Sometimes, a look into the distant past can be startling. That’s true if you’re looking at photos of a younger, thinner you. It’s even more so when you look at the way presidential politics was waged.
The nation has gotten fat and cranky.
Recently, I came across a Youtube video of Edward R. Murrow’s news program, “See it now.” The episode, filmed in June of 1952, featured Gen. Dwight D. Eisenhower, who at the time was hoping to win the GOP nomination (that wasn’t settled until that year’s convention in Chicago).
Murrow asked Eisenhower why he had said he wouldn’t campaign on “personalities,” which would translate today into attacks on his opponents’ character.
“First of all, I believe nothing is gained by dealing in personalities,” Eisenhower said. “Moreover, when you deal in personalities, you create hurt feelings, and they are very difficult ever to heal.
| || |
“In a way it is an unforgiveable thing, if it is not necessary in order to show the difference between, let’s say, doctrine or principle. Moreover, I personally have been the target of many kinds of personal attacks, and finally, I think they create the feeling in me, that wasn’t a very big man who made them.”
To say that seems quaint today is to say a ’52 Studebaker looks old fashioned. The only difference is that people today would value the Studebaker at several thousand dollars; a concern over “personalities,” not so much, apparently.
Republicans and Democrats seem as unconcerned with hurt feelings on the other side as they are with compromises.
Despite dire warning from all sides, the nation is entering a presidential campaign the Washington Post said will be “a competition between two candidates viewed unfavorably by a majority of the current electorate and with voters motivated as much by whom they don’t like as by whom they do…” That’s according to a Washington Post-ABC News poll, which found nearly 60 percent of voters have negative impressions of both Donald Trump and Hillary Clinton.
About half the supporters of each candidate say they are voting mainly to oppose the other, rather than in support of their favorite. The Post said the race is a virtual dead heat, when measured by the preferences of registered voters.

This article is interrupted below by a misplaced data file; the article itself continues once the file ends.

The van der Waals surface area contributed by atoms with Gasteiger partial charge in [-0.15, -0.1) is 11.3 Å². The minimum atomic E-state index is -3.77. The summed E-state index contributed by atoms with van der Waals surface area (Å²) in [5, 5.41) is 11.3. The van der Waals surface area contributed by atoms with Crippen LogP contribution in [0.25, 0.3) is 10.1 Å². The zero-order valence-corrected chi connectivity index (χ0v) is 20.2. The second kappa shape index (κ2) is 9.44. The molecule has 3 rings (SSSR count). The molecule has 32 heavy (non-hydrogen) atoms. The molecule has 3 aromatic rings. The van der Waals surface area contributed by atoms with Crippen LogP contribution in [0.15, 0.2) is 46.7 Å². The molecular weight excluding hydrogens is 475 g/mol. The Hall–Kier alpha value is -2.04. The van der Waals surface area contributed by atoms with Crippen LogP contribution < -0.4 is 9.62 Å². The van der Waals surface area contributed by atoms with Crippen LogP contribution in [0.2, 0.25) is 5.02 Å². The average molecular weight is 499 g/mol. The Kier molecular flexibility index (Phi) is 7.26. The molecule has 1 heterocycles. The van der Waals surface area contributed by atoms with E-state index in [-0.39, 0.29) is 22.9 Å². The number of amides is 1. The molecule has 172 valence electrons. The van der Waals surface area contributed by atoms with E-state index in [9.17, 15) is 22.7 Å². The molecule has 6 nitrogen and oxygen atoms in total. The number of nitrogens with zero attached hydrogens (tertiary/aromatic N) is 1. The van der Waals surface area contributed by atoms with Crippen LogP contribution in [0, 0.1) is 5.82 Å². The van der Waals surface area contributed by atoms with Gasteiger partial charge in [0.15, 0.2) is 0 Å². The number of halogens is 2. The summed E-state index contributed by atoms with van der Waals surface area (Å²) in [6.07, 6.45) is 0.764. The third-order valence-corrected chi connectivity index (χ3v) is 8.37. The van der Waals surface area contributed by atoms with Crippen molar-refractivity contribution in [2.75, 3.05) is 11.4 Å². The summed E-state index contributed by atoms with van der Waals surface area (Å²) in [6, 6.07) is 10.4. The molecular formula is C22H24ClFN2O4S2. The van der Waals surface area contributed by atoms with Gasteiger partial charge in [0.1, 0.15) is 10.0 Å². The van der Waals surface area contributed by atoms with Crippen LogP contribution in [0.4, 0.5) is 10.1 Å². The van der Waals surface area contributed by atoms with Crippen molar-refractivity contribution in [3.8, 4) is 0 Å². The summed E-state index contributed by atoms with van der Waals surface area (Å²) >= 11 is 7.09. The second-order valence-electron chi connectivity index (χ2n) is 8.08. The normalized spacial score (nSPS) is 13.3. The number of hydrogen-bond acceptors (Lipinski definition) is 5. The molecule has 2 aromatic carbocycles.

Meanwhile, a report in Reuters predicted a nasty five months ahead, “as Clinton accuses Trump of being temperamentally unfit to serve and the New York billionaire charges Clinton has a dark past with shades of corruption and a weak record as President Barack Obama’s first-term secretary of state.”
How did we get here from 1952? The answers to that are long, complex and controversial, but also probably as simple as comparing the popular media of the two eras. For whatever reason, many people today have given way to their worst instincts, and they deal in “personalities” for sport.
In 2013, a Harvard Business Review study found that about half the nation’s workers said they were treated rudely at work at least once a week, up sharply from 25 percent in 1998.
And yet the high negatives for each candidate would indicate voters are not embracing the attacks so much as rewarding the candidate they find least offensive. That may be a glimmer of hope, but it wouldn’t be enough to keep you warm at night.
Americans expect their presidents to protect the nation's interests as commander in chief and to push an agenda on a generally reluctant Congress. But they also traditionally have seen the president as a tone-setter for the highest notions of public behavior, even if so many of them have failed to live up to those notions privately.
For the first time, this year that is beginning to seem as quaint as that Eisenhower interview.
If current poll numbers hold, we will get a president in November whose mandate is to keep the other candidate from assuming office. That’s hardly visionary. Let’s hope, against all evidence, that it is a temporary historical blip.